These four-page resources cover a wide range of environmental topics and are geared to kids aged 10 to 12
As the only flying mammals in the world, bats can make an impressive claim to fame. Eight species of these nocturnal creatures live in Ontario. Agile and predatory, bats are capable of extremely sophisticated bio-sonar, also called echolocation, meaning that they emit pulses of sound and can detect echoes bouncing back from objects, including their prey.
Spiders live among us in almost every conceivable habitat. Their ecological role, one that benefits us, is as the ultimate predators of insects. They pursue this role with instinctive dedication; some have even moved into the warm micro-climates of people’s homes, unwittingly protecting us from pesky insects. In turn, they are a food source for many animals, forming an important link in the food chain.
This guide is intended for the boreal forest of northern Ontario where foraging presents an alternative to harvesting lumber and the forest’s ability to absorb the impact of harvesting is greater. It is not meant for forests in southern Ontario.
Endangered species live in the wild in Ontario and are facing imminent extinction or extirpation. Generally, these species and their habitats are protected under Ontario’s Endangered Species Act, 2007.
Ontario’s forests, meadows and waters provide an incredible range of nutritious and delicious edible wild plants. Ontario Nature has prepared this foraging guide as an introduction to this local resource, and to encourage people to get outside and experience the wonders the natural world provides.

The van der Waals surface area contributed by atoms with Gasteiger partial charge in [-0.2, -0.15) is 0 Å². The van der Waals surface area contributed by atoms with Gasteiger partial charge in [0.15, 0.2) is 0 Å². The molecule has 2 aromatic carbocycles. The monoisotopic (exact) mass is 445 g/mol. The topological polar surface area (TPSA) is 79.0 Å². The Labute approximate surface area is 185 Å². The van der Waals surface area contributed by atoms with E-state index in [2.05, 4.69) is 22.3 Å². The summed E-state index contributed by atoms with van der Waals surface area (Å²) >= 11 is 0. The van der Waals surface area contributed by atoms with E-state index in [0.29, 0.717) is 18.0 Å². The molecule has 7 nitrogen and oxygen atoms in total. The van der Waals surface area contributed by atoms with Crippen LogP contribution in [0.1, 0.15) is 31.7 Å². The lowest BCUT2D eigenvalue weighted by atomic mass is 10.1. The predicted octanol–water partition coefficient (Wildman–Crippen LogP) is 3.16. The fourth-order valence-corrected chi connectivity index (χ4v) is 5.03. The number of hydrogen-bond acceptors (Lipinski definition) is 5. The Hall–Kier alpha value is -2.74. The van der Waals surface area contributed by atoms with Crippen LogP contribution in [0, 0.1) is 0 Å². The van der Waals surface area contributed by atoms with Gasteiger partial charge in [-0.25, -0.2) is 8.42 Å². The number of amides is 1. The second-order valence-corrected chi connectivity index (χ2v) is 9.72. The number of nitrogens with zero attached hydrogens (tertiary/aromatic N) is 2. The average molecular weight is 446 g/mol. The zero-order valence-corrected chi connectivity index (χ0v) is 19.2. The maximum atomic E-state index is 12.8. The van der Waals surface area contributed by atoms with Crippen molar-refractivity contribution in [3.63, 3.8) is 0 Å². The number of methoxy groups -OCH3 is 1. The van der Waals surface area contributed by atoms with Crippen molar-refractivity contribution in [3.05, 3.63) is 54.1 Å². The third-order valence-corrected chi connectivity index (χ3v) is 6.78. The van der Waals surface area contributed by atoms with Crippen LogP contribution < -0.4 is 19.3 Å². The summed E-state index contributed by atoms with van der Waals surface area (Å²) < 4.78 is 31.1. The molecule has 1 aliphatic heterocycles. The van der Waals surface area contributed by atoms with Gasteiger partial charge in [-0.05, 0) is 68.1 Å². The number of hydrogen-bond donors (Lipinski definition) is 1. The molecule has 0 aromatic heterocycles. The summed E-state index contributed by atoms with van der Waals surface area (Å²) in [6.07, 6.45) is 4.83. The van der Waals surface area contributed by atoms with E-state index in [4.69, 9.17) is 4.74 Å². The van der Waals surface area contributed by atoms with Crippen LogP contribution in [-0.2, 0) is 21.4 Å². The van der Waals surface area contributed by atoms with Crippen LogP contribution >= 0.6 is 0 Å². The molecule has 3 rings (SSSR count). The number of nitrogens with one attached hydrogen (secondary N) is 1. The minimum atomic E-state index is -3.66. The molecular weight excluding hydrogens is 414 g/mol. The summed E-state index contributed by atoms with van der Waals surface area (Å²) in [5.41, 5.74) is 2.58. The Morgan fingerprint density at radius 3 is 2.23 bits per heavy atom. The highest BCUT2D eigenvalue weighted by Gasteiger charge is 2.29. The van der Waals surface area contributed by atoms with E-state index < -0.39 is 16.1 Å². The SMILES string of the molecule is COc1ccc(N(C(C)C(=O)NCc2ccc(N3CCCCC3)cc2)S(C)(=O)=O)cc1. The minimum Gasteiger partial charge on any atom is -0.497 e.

The trees, shrubs, herbaceous plants and fungi listed in this guide are a sample of some of the abundant local species that can be harvested sustainably, though there are many other wild edibles to explore. The guide is intended to be a starting point for people interested in foraging for edible wild plants and should not be considered to be a definitive resource for their identification and use.
Dragonflies and damselflies are two related groups (suborders) that make up the insect order Odonata. Although very similar in many ways, they are also very easy to distinguish.
Dragonfly adults have a rather robust body, and perch with wings held out to the side. Their eyes are huge, often meeting at the top of the head. The bodies of damselfly adults are quite slender, and for most species the wings are folded together over their abdomen while at rest. While their eyes are very large, they are set somewhat to the side of the head rather than dominating the front.
Dragonflies are swift and strong fliers, reminiscent of tiny airplanes, while damselflies have a rather fluttering flight.
Learn to identify some of Ontario’s butterflies and moths, this popular online guide includes more than 24 species.